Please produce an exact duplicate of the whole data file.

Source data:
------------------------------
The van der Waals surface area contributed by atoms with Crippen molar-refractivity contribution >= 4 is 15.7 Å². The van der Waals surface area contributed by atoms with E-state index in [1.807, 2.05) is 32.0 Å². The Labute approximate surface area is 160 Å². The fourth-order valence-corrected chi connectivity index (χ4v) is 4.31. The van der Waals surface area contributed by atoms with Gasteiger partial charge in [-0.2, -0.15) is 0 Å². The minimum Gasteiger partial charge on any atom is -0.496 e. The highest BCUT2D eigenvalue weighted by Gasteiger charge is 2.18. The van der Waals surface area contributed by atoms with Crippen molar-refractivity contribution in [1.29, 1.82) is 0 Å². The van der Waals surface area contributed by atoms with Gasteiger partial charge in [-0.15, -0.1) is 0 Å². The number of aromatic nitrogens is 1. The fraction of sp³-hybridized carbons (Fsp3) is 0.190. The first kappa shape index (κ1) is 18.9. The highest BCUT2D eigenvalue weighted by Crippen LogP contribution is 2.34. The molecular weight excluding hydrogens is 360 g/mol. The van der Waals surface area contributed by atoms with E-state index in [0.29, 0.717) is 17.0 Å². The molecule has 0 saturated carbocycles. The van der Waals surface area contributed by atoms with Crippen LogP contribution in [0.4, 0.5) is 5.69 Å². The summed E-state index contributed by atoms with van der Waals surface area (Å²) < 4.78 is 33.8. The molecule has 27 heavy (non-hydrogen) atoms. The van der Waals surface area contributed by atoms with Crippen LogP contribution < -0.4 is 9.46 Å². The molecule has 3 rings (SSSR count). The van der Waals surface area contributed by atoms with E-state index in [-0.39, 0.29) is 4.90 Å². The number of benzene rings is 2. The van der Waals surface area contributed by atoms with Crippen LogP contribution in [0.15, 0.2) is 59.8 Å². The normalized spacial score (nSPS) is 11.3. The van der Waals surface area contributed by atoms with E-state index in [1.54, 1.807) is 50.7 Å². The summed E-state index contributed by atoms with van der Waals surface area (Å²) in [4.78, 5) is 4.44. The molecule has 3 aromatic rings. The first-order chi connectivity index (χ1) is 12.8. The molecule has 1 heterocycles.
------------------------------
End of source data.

The van der Waals surface area contributed by atoms with Crippen molar-refractivity contribution >= 4 is 15.7 Å². The van der Waals surface area contributed by atoms with E-state index in [1.807, 2.05) is 32.0 Å². The Labute approximate surface area is 160 Å². The fourth-order valence-corrected chi connectivity index (χ4v) is 4.31. The van der Waals surface area contributed by atoms with Gasteiger partial charge in [-0.2, -0.15) is 0 Å². The minimum Gasteiger partial charge on any atom is -0.496 e. The highest BCUT2D eigenvalue weighted by Gasteiger charge is 2.18. The van der Waals surface area contributed by atoms with Crippen molar-refractivity contribution in [1.29, 1.82) is 0 Å². The van der Waals surface area contributed by atoms with Gasteiger partial charge in [-0.15, -0.1) is 0 Å². The number of aromatic nitrogens is 1. The fraction of sp³-hybridized carbons (Fsp3) is 0.190. The first kappa shape index (κ1) is 18.9. The highest BCUT2D eigenvalue weighted by Crippen LogP contribution is 2.34. The molecular weight excluding hydrogens is 360 g/mol. The van der Waals surface area contributed by atoms with E-state index in [0.29, 0.717) is 17.0 Å². The molecule has 0 saturated carbocycles. The van der Waals surface area contributed by atoms with Crippen LogP contribution in [0.4, 0.5) is 5.69 Å². The summed E-state index contributed by atoms with van der Waals surface area (Å²) < 4.78 is 33.8. The molecule has 27 heavy (non-hydrogen) atoms. The van der Waals surface area contributed by atoms with Crippen LogP contribution < -0.4 is 9.46 Å². The molecule has 3 rings (SSSR count). The van der Waals surface area contributed by atoms with E-state index in [-0.39, 0.29) is 4.90 Å². The number of benzene rings is 2. The van der Waals surface area contributed by atoms with Crippen LogP contribution in [0.15, 0.2) is 59.8 Å². The normalized spacial score (nSPS) is 11.3. The van der Waals surface area contributed by atoms with E-state index in [1.54, 1.807) is 50.7 Å². The summed E-state index contributed by atoms with van der Waals surface area (Å²) in [4.78, 5) is 4.44. The molecule has 3 aromatic rings. The first-order chi connectivity index (χ1) is 12.8. The molecule has 1 heterocycles.